The Kansas City Star reports that Google Fiber, a subsidiary of Google, has filed applications in Missouri and Kansas to operate a video/TV service. The news follows reports that Google is currently laying down the foundation of its ultra-fast 1 GB/s broadband connection in the same city, leading to speculation that this new video service -- which may compete with cable companies -- will piggyback Google Fiber.
"We're still exploring what products will be available when we launch Google Fiber," Google spokeswoman Jenna Wandres said in an email. The internet service is expected to launch at least in one unspecified neighborhood sometime early this summer, and so far Google hasn't actually stated what types of products it will package with the new Internet connection.
In the Kansas application, Google reportedly said it will "utilize national and regional video headend facilities (programming collection points) to send IPTV (internet-based television) across a private (internet protocol) network to subscribers." The application was filed on Friday with both the Kansas Corporation Commission and the Missouri Public Service Commission.
Last year news reports suggested that Google was in talks with Disney, Time Warner and Discovery about distributing their content. There were also claims that Google filed an application with the FCC to establish commercial-scale satellite dishes at a factory in Council Bluffs, Iowa, a place that already plays host to a Google data center. Like cable companies, these could be used as an "antenna farm" which capture video signals and transform them into channels for consumer use.
"The company has also been testing Wi-Fi transmitters from the home that could move data at the same gigabit speeds as its fiber optic cables - suggesting a holistic system for blanketing homes with Internet service 100 to 1,000 times quicker than the U.S. average," the paper reports.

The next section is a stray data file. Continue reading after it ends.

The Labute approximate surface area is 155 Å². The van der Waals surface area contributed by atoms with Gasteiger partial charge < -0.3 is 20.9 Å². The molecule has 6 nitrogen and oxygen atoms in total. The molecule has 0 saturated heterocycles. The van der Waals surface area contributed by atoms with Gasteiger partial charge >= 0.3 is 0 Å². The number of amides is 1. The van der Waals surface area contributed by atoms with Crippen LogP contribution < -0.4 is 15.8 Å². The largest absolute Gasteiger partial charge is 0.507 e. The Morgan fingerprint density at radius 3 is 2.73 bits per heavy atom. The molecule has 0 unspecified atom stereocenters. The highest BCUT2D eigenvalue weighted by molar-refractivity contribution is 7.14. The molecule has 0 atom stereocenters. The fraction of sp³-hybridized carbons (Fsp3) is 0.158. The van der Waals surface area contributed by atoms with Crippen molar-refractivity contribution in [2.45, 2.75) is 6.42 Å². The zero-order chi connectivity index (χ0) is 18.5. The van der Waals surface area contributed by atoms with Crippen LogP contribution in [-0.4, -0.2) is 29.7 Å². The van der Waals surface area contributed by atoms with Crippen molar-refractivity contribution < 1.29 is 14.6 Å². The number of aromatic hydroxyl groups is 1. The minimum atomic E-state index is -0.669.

There’s indication that Google's data center in Council Bluffs will become one giant DVR for those Kansas City residents subscribing to Google's TV service. The search engine giant is supposedly working to create a Cloud TV service, replacing DVRs and TiVo set top boxes. Google Fiber can make this happen, as its 1 GB/s speed will make retrieving all that stored video manageable as multiple televisions in hundreds of homes within a single neighborhood stream all that video at the same time.
"We could call this the 'YouTubization' of linear TV," said Bernstein Research in a report. "Expect Google to store (and make available to consumers) the content across all or most TV channels it will provide ... Storing the content of hundreds of TV channels for days, weeks or longer and serving them on-demand to individual users requires large amounts of storage and processing capacity. Of course, this is only possible if homes are connected to the cloud through very high-speed connections."
Would a Google TV service be a welcome addition to your town? For many consumers, an alternative could be a welcome sight, providing a local choice other than Time Warner, Comcast or whomever else is currently monopolizing the local area.